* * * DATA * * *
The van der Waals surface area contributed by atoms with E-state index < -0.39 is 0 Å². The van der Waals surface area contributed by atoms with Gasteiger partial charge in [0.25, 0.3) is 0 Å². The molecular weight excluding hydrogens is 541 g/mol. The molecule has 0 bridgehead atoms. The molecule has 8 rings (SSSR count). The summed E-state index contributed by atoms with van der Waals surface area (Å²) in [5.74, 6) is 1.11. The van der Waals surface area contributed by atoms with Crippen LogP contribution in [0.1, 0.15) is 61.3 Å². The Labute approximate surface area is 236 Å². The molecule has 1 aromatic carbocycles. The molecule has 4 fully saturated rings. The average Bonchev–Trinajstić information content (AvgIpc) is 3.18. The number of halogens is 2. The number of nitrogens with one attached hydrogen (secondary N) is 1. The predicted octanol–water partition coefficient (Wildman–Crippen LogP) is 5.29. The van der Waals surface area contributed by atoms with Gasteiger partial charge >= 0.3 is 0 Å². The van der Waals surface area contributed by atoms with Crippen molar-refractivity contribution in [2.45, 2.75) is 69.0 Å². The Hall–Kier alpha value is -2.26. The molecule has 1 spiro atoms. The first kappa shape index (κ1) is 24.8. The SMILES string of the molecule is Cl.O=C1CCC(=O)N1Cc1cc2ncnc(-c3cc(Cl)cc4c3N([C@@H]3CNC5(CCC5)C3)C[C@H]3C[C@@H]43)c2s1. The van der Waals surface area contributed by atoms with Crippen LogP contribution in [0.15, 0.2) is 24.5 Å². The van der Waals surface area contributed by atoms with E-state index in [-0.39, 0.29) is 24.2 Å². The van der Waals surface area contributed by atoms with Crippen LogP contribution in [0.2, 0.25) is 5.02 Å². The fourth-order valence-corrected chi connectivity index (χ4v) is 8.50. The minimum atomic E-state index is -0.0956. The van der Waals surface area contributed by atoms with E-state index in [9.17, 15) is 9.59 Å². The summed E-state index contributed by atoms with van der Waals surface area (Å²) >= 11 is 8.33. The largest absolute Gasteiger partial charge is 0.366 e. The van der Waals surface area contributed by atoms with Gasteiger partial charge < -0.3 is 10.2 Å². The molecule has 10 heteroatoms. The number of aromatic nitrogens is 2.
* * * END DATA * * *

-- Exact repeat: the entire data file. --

The van der Waals surface area contributed by atoms with E-state index < -0.39 is 0 Å². The van der Waals surface area contributed by atoms with Gasteiger partial charge in [0.25, 0.3) is 0 Å². The molecular weight excluding hydrogens is 541 g/mol. The molecule has 0 bridgehead atoms. The molecule has 8 rings (SSSR count). The summed E-state index contributed by atoms with van der Waals surface area (Å²) in [5.74, 6) is 1.11. The van der Waals surface area contributed by atoms with Crippen LogP contribution in [0.1, 0.15) is 61.3 Å². The Labute approximate surface area is 236 Å². The molecule has 1 aromatic carbocycles. The molecule has 4 fully saturated rings. The average Bonchev–Trinajstić information content (AvgIpc) is 3.18. The number of halogens is 2. The number of nitrogens with one attached hydrogen (secondary N) is 1. The predicted octanol–water partition coefficient (Wildman–Crippen LogP) is 5.29. The van der Waals surface area contributed by atoms with Gasteiger partial charge >= 0.3 is 0 Å². The van der Waals surface area contributed by atoms with Crippen molar-refractivity contribution in [2.45, 2.75) is 69.0 Å². The Hall–Kier alpha value is -2.26. The molecule has 1 spiro atoms. The first kappa shape index (κ1) is 24.8. The SMILES string of the molecule is Cl.O=C1CCC(=O)N1Cc1cc2ncnc(-c3cc(Cl)cc4c3N([C@@H]3CNC5(CCC5)C3)C[C@H]3C[C@@H]43)c2s1. The van der Waals surface area contributed by atoms with Crippen LogP contribution in [0.15, 0.2) is 24.5 Å². The van der Waals surface area contributed by atoms with E-state index in [-0.39, 0.29) is 24.2 Å². The van der Waals surface area contributed by atoms with Crippen LogP contribution in [0.2, 0.25) is 5.02 Å². The fourth-order valence-corrected chi connectivity index (χ4v) is 8.50. The minimum atomic E-state index is -0.0956. The van der Waals surface area contributed by atoms with E-state index in [9.17, 15) is 9.59 Å². The summed E-state index contributed by atoms with van der Waals surface area (Å²) >= 11 is 8.33. The largest absolute Gasteiger partial charge is 0.366 e. The van der Waals surface area contributed by atoms with Gasteiger partial charge < -0.3 is 10.2 Å². The molecule has 10 heteroatoms. The number of aromatic nitrogens is 2.